Australian Jewish community leadership abandons concern for persecution of gays

December 21, 2013

In Australia the Jewish community leadership has abandoned concern for persecution of gays.  It does not show it cares about persecution of minority groups around the world, only demonstrating interest in its pet topic of anti-Semitism.

An increasing number of regimes such as Russia and Uganda are persecuting homosexual people and the Jewish community basks in its own self-importance, issues platitudes about how much it must speak out against such terrors, says Never Again and then buries its head in the sand saying la-la-la-la.

Take this fine message from the immediate past president of the Jewish Community Council of Victoria (and current Chair of the Victorian Equal Opportunity and Human Right Commission) John Searle:

It is up to us to play our part in ensuring that another holocaust never occurs. Be it attacks against Jews, blacks, homosexuals or political rivals, we must be ever vigilant in bringing the message to the world – never again! We must educate our children; help them to understand that we cannot turn a blind eye, not to racism, not to stereotyping, not to suffering, not to prejudice of any form, not ever. We must send the message, that racism and prejudice in all its evil forms will not be tolerated.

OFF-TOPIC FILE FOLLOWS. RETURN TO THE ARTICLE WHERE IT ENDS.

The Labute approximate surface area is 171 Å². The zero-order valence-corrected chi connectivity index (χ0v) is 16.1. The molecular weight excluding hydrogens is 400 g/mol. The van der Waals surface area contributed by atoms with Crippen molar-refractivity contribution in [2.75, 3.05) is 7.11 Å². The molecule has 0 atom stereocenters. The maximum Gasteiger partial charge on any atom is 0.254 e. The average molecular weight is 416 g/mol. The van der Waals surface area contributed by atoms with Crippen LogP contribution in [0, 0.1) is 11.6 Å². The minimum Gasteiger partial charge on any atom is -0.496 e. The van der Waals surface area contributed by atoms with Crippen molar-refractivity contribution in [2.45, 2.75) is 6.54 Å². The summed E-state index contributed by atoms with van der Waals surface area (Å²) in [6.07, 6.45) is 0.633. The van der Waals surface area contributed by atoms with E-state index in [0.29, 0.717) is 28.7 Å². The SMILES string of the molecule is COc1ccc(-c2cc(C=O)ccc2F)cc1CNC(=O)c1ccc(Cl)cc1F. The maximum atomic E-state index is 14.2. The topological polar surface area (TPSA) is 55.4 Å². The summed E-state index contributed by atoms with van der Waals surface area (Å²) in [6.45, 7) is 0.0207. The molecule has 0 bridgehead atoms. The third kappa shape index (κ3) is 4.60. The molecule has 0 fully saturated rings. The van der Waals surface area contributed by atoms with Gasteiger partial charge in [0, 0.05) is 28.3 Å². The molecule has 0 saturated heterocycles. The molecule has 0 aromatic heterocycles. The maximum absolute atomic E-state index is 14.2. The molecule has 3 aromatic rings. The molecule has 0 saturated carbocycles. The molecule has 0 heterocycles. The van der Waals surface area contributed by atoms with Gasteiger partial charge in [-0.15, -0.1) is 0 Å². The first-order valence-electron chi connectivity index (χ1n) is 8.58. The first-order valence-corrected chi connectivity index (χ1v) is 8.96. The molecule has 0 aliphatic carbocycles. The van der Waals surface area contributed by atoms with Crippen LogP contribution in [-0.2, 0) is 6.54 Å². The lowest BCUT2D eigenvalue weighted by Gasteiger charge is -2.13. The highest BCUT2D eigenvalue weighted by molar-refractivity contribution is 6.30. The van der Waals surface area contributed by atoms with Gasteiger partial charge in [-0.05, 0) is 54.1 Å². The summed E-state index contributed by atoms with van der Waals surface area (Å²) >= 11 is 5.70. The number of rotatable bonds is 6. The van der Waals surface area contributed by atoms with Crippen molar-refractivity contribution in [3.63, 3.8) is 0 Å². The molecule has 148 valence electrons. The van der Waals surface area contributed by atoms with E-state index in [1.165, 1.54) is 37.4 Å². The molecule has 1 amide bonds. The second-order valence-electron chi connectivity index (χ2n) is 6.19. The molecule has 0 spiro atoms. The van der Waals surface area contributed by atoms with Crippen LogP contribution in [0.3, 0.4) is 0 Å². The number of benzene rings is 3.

Sounds good.  And yet, computer says no.  Silence is all we get.  Just silence.


Jewish leaders accused of ignoring homophobia | ABC PM

October 30, 2013

Jewish leaders accused of ignoring homophobia

Alison Caldwell reported this story on Wednesday, September 16, 2009 18:34:00

Listen to MP3 of this story ( minutes)
Alternate WMA version | MP3 download

MARK COLVIN: A rift is developing in Australia’s Jewish community over the treatment of homosexuals.

A major gay and lesbian support group claims Jewish community leaders are ignoring discrimination and hate language aimed at homosexuals. It wants Jewish representative bodies to come up with a clear policy upholding gay rights.

Alison Caldwell reports.

ALISON CALDWELL: When two young people were shot dead in Tel Aviv last month at a gay and lesbian youth centre, Melbourne-based Michael Barnett wanted nothing more than for the leaders of the Australian Jewish community to take a stand against violence towards homosexuals. But he says his calls for action fell on deaf ears.

MICHAEL BARNETT: The Israeli leadership, the Prime Minister, the President of Israel, they spoke out against intolerance and hatred and said you know, everyone deserves respect.

Yet in Melbourne where there is the family of one of the two people killed, there wasn’t even a single statement from the community leaders.